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Can caffeine alter blood potassium concentration or the perception of pain and fatigue after a 1 km cycling sprint? Open Access
- Other title
- Type of item
- Degree grantor
University of Alberta
- Author or creator
Cordingley, Dean M.
- Supervisor and department
Syrotuik, Dan (Physical Education and Recreation)
- Examining committee member and department
Bell, Gordon (Physical Education and Recreation)
Magee, David (Faculty of Rehabilitation Medicine)
Physical Education and Recreation
- Date accepted
- Graduation date
Master of Science
- Degree level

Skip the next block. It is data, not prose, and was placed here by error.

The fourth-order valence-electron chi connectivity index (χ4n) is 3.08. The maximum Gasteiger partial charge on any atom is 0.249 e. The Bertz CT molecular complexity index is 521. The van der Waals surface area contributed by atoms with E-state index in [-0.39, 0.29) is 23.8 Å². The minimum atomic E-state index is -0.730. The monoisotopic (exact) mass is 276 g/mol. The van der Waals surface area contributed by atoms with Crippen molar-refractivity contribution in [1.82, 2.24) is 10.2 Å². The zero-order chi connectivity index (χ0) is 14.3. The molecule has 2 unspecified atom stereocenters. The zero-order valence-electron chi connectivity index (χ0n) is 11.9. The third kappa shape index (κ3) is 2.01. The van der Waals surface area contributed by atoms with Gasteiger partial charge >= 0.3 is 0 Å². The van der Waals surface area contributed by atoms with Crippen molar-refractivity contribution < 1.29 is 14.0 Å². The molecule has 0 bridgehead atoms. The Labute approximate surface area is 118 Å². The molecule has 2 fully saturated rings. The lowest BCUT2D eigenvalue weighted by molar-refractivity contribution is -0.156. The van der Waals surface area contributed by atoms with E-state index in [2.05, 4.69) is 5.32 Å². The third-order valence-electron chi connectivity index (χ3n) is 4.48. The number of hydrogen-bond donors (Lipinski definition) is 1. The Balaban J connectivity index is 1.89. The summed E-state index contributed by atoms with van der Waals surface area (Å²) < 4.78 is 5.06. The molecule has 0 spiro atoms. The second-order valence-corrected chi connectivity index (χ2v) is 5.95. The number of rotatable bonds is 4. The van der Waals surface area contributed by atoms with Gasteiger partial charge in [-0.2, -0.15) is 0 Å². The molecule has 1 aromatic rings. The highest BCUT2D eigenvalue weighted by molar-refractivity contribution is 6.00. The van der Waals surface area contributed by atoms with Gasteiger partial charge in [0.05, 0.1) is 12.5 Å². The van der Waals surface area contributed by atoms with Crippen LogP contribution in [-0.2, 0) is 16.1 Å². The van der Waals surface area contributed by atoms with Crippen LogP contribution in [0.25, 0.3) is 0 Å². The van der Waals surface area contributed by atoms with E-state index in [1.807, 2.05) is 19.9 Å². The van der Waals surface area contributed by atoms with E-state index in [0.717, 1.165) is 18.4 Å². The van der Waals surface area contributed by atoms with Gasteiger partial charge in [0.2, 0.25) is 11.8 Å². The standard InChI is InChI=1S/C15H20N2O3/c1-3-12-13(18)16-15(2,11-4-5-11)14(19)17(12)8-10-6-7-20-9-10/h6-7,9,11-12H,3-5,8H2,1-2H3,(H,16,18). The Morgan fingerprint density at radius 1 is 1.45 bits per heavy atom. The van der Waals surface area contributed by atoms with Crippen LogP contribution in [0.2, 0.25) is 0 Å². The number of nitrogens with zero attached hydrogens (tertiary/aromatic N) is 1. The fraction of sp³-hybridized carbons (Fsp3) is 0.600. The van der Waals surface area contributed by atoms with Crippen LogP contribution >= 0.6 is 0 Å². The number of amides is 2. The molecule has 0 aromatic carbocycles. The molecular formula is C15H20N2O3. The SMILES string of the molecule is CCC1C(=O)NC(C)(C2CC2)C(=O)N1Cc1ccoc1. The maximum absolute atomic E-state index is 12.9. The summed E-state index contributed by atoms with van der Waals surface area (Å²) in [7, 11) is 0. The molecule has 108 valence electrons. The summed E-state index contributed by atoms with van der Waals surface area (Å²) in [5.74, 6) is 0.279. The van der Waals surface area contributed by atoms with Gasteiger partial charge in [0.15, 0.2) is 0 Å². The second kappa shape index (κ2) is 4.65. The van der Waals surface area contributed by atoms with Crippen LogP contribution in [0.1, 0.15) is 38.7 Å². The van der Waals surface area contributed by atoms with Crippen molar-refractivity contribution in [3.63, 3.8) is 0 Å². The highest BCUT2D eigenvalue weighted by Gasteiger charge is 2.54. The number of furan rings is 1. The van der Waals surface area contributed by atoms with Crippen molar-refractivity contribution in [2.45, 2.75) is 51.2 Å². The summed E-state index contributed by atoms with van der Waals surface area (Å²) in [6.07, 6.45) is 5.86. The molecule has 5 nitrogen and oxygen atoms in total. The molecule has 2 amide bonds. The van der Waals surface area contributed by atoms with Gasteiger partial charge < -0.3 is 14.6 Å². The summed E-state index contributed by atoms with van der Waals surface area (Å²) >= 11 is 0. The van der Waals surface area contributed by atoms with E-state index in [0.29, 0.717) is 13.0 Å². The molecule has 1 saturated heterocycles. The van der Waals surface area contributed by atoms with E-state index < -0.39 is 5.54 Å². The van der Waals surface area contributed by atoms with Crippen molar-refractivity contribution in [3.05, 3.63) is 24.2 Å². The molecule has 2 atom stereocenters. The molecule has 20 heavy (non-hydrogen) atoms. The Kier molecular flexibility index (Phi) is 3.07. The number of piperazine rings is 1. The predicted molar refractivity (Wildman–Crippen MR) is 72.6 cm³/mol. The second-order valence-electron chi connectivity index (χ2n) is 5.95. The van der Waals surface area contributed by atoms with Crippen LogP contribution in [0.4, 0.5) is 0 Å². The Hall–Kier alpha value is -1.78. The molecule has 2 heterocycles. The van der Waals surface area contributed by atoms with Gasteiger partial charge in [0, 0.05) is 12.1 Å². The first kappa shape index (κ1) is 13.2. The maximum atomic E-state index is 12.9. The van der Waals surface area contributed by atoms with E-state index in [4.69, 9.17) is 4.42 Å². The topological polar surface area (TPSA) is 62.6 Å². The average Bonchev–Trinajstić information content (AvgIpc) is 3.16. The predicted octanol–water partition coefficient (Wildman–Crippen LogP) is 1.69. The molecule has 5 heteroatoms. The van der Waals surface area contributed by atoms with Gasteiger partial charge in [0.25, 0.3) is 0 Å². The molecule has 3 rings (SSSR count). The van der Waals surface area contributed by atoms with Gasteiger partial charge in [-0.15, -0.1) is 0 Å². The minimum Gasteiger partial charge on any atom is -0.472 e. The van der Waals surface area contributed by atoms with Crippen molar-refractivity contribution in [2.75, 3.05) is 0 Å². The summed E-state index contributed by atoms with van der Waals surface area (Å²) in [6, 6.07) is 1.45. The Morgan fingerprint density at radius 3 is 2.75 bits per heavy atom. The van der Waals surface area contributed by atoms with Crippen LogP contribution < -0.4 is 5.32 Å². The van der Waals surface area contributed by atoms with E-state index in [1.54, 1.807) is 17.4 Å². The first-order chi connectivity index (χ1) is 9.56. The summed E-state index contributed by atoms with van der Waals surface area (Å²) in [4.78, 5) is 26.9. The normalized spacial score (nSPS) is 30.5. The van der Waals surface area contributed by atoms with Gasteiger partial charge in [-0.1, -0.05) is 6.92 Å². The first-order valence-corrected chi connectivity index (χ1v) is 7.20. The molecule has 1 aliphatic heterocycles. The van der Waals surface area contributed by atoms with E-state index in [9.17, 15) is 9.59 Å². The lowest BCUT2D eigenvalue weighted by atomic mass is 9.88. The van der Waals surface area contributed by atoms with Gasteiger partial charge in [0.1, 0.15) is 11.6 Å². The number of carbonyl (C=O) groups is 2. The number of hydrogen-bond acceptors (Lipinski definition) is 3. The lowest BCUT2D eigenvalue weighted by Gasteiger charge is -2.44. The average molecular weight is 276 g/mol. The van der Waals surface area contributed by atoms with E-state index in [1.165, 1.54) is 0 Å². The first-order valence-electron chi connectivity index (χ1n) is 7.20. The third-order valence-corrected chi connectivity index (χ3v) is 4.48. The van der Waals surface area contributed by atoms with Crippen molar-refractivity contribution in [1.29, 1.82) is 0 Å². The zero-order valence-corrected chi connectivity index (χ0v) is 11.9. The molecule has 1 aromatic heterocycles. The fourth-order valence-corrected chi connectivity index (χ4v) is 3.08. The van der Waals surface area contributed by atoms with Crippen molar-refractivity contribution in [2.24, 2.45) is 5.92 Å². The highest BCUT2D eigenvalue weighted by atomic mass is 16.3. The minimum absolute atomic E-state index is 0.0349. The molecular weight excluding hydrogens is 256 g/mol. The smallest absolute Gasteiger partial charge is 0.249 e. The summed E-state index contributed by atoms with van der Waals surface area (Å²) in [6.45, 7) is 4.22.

Caffeine is used by some athletes to improve endurance performance, however, the mechanism(s) by which caffeine elicits performance improvements have been unclear. The purpose of this study was to investigate the effects of caffeine on pain perception, fatigue perception, plasma catecholamine concentrations and plasma potassium concentrations to determine whether altered perception related to the central nervous system and potassium ion handling are associated with enhanced performance during a 1 km cycling time trial. A cross-over, double blind design of 13 well trained men (age: 27 ± 6 yrs, height: 180 ± 7 cm, body mass: 76.4 ± 6.4 kg, and VO2max: 57.5 ± 4.6 ml•kg-1•min-1) were randomized to a caffeine (5 mg•kg-1) or a placebo condition. Caffeine had no significant effects on the 1 km time-trial performance indicators; time, peak power, or average power. In addition, caffeine had no significant effect on the perception of pain or overall fatigue. There was a significantly greater increase in post-exercise blood lactate, post-exercise catecholamines and lower pre-exercise blood potassium concentrations when caffeine was consumed. The results suggest that although there were no differences in performance time, caffeine caused changes in metabolic markers. In conclusion, caffeine consumption prior to a 1 km simulated cycling time-trial did not improve performance and its use is not warranted.
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